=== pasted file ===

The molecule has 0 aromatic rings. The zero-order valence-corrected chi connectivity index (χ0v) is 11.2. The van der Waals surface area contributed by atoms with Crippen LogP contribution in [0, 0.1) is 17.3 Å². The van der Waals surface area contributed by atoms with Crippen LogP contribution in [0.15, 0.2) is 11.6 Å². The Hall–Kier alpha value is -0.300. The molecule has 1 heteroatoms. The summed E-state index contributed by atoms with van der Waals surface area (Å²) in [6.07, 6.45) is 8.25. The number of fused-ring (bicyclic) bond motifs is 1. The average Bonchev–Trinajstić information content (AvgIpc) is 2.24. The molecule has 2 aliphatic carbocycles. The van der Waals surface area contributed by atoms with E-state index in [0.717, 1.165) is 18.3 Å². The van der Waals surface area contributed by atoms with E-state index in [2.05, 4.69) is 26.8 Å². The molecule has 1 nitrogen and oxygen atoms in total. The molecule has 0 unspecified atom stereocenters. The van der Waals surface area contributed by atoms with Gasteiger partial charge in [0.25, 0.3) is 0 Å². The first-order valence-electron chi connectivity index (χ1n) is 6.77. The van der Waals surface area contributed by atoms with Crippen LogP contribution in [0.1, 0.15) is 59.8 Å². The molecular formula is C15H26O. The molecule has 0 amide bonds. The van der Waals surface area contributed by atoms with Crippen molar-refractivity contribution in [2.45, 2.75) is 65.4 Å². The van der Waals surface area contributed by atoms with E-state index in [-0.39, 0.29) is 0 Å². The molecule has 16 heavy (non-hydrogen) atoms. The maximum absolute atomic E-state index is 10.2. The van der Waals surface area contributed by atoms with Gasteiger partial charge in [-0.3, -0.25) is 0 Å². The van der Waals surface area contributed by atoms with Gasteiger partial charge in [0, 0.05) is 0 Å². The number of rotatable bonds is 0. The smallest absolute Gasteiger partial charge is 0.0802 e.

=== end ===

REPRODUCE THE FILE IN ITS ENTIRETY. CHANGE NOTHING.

The molecule has 0 aromatic rings. The zero-order valence-corrected chi connectivity index (χ0v) is 11.2. The van der Waals surface area contributed by atoms with Crippen LogP contribution in [0, 0.1) is 17.3 Å². The van der Waals surface area contributed by atoms with Crippen LogP contribution in [0.15, 0.2) is 11.6 Å². The Hall–Kier alpha value is -0.300. The molecule has 1 heteroatoms. The summed E-state index contributed by atoms with van der Waals surface area (Å²) in [6.07, 6.45) is 8.25. The number of fused-ring (bicyclic) bond motifs is 1. The average Bonchev–Trinajstić information content (AvgIpc) is 2.24. The molecule has 2 aliphatic carbocycles. The van der Waals surface area contributed by atoms with E-state index in [0.717, 1.165) is 18.3 Å². The van der Waals surface area contributed by atoms with E-state index in [2.05, 4.69) is 26.8 Å². The molecule has 1 nitrogen and oxygen atoms in total. The molecule has 0 unspecified atom stereocenters. The van der Waals surface area contributed by atoms with Gasteiger partial charge in [0.25, 0.3) is 0 Å². The first-order valence-electron chi connectivity index (χ1n) is 6.77. The van der Waals surface area contributed by atoms with Crippen LogP contribution in [0.1, 0.15) is 59.8 Å². The molecular formula is C15H26O. The molecule has 0 amide bonds. The van der Waals surface area contributed by atoms with Crippen molar-refractivity contribution in [2.45, 2.75) is 65.4 Å². The van der Waals surface area contributed by atoms with E-state index in [-0.39, 0.29) is 0 Å². The molecule has 16 heavy (non-hydrogen) atoms. The maximum absolute atomic E-state index is 10.2. The van der Waals surface area contributed by atoms with Gasteiger partial charge in [-0.3, -0.25) is 0 Å². The van der Waals surface area contributed by atoms with Gasteiger partial charge in [0, 0.05) is 0 Å². The number of rotatable bonds is 0. The smallest absolute Gasteiger partial charge is 0.0802 e.